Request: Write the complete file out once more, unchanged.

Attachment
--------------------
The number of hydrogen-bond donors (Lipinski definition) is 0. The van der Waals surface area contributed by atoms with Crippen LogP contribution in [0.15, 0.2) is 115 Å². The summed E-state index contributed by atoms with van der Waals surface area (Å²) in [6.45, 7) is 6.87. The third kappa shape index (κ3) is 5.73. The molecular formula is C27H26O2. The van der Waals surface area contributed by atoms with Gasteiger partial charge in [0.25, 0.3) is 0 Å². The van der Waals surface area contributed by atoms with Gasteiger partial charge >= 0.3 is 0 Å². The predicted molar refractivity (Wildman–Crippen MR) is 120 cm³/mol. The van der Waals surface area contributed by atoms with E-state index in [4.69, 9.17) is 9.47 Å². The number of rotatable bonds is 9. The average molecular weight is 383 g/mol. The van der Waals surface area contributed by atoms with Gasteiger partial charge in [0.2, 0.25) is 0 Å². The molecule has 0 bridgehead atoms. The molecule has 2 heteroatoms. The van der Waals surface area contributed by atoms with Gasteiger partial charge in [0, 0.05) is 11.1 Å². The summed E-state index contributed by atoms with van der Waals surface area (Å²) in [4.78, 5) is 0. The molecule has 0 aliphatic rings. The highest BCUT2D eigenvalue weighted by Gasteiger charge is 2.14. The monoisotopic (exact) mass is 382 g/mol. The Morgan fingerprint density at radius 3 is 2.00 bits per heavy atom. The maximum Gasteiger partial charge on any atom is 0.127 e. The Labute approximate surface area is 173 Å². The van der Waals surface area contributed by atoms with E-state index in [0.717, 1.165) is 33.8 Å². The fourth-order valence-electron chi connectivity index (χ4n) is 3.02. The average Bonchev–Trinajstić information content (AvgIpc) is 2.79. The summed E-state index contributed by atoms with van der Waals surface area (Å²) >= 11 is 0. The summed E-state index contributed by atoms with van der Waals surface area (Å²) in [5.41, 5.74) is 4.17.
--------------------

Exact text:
The number of hydrogen-bond donors (Lipinski definition) is 0. The van der Waals surface area contributed by atoms with Crippen LogP contribution in [0.15, 0.2) is 115 Å². The summed E-state index contributed by atoms with van der Waals surface area (Å²) in [6.45, 7) is 6.87. The third kappa shape index (κ3) is 5.73. The molecular formula is C27H26O2. The van der Waals surface area contributed by atoms with Gasteiger partial charge in [0.25, 0.3) is 0 Å². The van der Waals surface area contributed by atoms with Gasteiger partial charge >= 0.3 is 0 Å². The predicted molar refractivity (Wildman–Crippen MR) is 120 cm³/mol. The van der Waals surface area contributed by atoms with E-state index in [4.69, 9.17) is 9.47 Å². The number of rotatable bonds is 9. The average molecular weight is 383 g/mol. The van der Waals surface area contributed by atoms with Gasteiger partial charge in [0.2, 0.25) is 0 Å². The molecule has 0 bridgehead atoms. The molecule has 2 heteroatoms. The van der Waals surface area contributed by atoms with Gasteiger partial charge in [0, 0.05) is 11.1 Å². The summed E-state index contributed by atoms with van der Waals surface area (Å²) in [4.78, 5) is 0. The molecule has 0 aliphatic rings. The highest BCUT2D eigenvalue weighted by Gasteiger charge is 2.14. The monoisotopic (exact) mass is 382 g/mol. The Morgan fingerprint density at radius 3 is 2.00 bits per heavy atom. The maximum Gasteiger partial charge on any atom is 0.127 e. The Labute approximate surface area is 173 Å². The van der Waals surface area contributed by atoms with E-state index in [0.717, 1.165) is 33.8 Å². The fourth-order valence-electron chi connectivity index (χ4n) is 3.02. The average Bonchev–Trinajstić information content (AvgIpc) is 2.79. The summed E-state index contributed by atoms with van der Waals surface area (Å²) >= 11 is 0. The summed E-state index contributed by atoms with van der Waals surface area (Å²) in [5.41, 5.74) is 4.17.